A statement of Bertrand Russell throws some light on this matter. In the preface to his book; “Why I Am Not a Christian” he writes: “I think all the great religions of the world-Buddhism, Hinduism, Christianity, Islam and Communism both untrue and harmful. It is evident as a matter of logic that, since they disagree, not more than one of them can be true. With very few exceptions, the religion which a man accepts is that of the community in which he lives, which makes it obvious that the influence of environment is what has led him to accept the religion in question. It is true that Scholastics [Adhering rigidly to scholarly methods; pedantic, Characterized by a narrow, often ostentatious concern for book learning and formal rules] invented what professed to be logical arguments proving the existence of God, and that these arguments, or others of a similar tenor, have been accepted by many eminent philosophers, but the logic to which these traditional arguments appealed is of an antiquated Aristotelian sort which is now rejected by practically all logicians except such as are Catholics. There is one argument that is purely logical. I mean the argument from ‘Design’. This argument, however, was destroyed by Darwin; and in any case, could only be made logically acceptable at the cost of abandoning God's omnipotence [Having unlimited or universal power, authority, or force; all-powerful.]."
Arguing the existence of a Designer from Design is, as Russell admits, a scientific argument in itself. It is the very argument which science uses to prove anything. Russell then rejects this argument by citing Darwin's theory of evolution. This rejection would only be (considered) acceptable if Darwin's theory was itself scientifically established. But scientific research has proved Darwinism to be mere hypothesis, rather than established scientific fact. [Even if hypothetically Darwin’s theory of evolution is accepted, the argument of Design is not negated, because the Evolution could be part of His Design of Creation]. Thus it is Russell's first statement, therefore, concerning the validity of the argument from Design that must prevail. His rejection of that argument on the basis of Darwinism is groundless.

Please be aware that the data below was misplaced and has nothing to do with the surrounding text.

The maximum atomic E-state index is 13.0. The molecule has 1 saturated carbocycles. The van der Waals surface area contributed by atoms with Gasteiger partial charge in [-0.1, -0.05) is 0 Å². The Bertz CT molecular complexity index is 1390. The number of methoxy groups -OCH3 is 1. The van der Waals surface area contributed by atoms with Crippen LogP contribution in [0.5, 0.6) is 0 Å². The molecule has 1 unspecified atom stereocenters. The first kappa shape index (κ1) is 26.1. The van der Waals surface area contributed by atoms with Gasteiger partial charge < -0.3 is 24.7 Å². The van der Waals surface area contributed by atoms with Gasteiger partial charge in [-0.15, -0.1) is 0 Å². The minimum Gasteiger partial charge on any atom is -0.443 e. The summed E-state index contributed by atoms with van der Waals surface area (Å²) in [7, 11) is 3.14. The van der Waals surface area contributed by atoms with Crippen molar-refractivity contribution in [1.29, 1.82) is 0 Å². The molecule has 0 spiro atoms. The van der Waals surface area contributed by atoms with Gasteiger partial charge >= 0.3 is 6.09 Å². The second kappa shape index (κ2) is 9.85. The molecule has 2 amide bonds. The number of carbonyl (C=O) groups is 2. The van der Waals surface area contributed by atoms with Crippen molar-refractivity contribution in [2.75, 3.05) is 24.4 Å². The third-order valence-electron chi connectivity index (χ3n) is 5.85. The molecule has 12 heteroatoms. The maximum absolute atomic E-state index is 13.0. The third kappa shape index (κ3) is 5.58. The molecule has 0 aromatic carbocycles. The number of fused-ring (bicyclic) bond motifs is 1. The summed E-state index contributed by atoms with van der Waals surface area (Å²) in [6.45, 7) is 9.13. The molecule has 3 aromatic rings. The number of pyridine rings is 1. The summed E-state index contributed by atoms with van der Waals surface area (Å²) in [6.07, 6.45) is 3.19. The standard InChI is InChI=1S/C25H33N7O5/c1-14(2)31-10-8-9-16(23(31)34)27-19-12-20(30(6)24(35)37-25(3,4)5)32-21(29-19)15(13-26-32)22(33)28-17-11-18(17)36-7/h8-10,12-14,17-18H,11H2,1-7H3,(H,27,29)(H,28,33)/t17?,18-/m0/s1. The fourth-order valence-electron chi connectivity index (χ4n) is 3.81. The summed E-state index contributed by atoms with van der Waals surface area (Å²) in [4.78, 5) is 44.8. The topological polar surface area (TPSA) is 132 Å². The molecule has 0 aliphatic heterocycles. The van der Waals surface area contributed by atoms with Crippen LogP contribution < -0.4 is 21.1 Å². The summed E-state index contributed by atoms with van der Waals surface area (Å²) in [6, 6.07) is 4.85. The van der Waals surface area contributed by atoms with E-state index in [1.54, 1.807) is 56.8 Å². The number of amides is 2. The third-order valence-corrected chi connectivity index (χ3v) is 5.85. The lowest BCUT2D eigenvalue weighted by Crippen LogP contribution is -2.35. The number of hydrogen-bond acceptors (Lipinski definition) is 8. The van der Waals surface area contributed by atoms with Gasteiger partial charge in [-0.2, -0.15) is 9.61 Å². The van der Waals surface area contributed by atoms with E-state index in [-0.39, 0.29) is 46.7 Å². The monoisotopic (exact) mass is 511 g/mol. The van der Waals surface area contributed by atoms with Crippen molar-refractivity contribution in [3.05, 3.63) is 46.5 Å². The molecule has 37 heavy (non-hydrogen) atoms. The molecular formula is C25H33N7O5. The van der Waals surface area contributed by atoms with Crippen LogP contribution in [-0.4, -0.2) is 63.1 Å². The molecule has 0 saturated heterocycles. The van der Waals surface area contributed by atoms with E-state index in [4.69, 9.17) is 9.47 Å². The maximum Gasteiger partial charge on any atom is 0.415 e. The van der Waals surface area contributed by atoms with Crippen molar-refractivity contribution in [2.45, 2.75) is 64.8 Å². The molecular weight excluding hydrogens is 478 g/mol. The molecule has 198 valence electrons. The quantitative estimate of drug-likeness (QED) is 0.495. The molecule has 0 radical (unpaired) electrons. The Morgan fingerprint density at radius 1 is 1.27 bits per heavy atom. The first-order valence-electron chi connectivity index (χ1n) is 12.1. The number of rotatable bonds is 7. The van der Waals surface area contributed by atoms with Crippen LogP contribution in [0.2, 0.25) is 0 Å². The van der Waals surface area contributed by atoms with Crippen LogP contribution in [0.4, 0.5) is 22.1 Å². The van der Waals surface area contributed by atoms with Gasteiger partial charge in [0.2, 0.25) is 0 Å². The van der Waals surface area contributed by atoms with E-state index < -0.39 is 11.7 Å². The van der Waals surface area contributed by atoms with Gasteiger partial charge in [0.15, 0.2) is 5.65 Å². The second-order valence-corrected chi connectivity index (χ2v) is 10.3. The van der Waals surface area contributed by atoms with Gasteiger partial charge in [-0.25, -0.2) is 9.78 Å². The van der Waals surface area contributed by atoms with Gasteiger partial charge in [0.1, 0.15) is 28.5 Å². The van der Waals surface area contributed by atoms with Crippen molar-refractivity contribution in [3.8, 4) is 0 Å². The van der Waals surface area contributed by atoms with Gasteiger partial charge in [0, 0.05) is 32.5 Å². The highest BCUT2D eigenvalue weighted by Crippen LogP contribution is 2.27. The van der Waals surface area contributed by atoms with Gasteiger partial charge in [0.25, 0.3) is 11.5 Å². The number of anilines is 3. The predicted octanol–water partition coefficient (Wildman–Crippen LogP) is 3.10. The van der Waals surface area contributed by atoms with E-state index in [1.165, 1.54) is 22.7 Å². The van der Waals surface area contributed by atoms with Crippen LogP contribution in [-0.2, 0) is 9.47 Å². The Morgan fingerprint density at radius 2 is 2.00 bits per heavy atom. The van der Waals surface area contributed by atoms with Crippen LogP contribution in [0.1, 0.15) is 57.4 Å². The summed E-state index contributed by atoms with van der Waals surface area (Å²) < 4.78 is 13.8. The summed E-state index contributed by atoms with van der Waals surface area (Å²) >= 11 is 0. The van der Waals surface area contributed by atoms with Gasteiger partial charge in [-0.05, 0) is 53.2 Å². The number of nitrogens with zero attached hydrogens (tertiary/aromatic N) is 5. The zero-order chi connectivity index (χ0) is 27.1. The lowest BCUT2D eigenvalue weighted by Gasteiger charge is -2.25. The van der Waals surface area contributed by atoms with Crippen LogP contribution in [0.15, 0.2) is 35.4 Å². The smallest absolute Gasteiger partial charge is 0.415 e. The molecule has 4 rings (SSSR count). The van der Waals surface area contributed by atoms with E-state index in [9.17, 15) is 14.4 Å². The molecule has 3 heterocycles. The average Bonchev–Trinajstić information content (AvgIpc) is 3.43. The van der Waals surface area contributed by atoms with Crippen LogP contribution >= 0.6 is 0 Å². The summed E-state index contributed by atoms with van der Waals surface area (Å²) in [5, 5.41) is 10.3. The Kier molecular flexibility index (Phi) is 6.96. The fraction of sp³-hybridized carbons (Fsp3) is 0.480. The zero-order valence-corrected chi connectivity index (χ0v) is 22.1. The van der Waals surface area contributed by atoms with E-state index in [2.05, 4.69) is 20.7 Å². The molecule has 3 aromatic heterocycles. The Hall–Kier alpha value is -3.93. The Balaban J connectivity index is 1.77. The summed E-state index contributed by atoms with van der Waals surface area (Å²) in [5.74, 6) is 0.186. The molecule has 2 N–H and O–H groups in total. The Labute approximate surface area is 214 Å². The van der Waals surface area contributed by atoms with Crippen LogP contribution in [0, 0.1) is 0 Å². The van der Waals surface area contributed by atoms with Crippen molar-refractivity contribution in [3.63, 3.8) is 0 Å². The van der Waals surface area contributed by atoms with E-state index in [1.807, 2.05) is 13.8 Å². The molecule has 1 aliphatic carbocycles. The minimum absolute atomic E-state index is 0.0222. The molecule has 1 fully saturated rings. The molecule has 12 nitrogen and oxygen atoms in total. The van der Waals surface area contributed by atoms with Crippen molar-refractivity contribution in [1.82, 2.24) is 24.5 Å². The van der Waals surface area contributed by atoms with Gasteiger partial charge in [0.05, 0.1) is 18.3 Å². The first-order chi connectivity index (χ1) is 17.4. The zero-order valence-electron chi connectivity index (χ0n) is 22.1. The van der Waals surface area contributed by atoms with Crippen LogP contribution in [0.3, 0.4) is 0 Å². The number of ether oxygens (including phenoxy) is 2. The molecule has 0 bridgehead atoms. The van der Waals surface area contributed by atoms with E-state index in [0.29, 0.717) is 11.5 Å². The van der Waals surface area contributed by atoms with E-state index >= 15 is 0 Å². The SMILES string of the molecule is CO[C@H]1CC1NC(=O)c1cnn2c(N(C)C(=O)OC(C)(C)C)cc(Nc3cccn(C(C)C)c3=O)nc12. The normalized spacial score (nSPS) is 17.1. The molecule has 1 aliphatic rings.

If nuclear energy is taken to be an American social phenomenon, it will be taken to mean the manufacture of lethal weapons which destroy life. One is bound, in that case, to be opposed to it. But if nuclear energy is taken to be a natural phenomenon, it will be considered on its own merit. It will not matter how America or any other military power uses it. In spite of being opposed to the atom bomb, one will continue to support atomic energy.
No one makes the mistake of thinking of nuclear energy as a social phenomenon of any nuclear power. But there are many who make this mistake in the study of religion. Religion is essentially divine truth. But anthropology usually treats it as a social phenomenon. For this reason, people have formed a mistaken concept of religion. Worst of all this method of study prevents students being able to distinguish between theory and practice.
Many people think of the practice of most of Muslim nations, for instance, as the true Islam. It is this method of study which has led people to write books like The Dagger of Islam and Militant Islam in recent years. The authors of these books saw that Muslims are habitually "daggers drawn" and militant in their demands. So, according to their concept of religion, they came to the conclusion that these were the features that made up Islam.
But if one thinks of religion as a truth revealed by God and preserved in the text of Qur’an and Hadith, then Islam ceases to be a social phenomenon and becomes an ideology. Now one begins to look at Islam in the light of Qur’an and Hadith instead of in the light of the practice of some Muslims.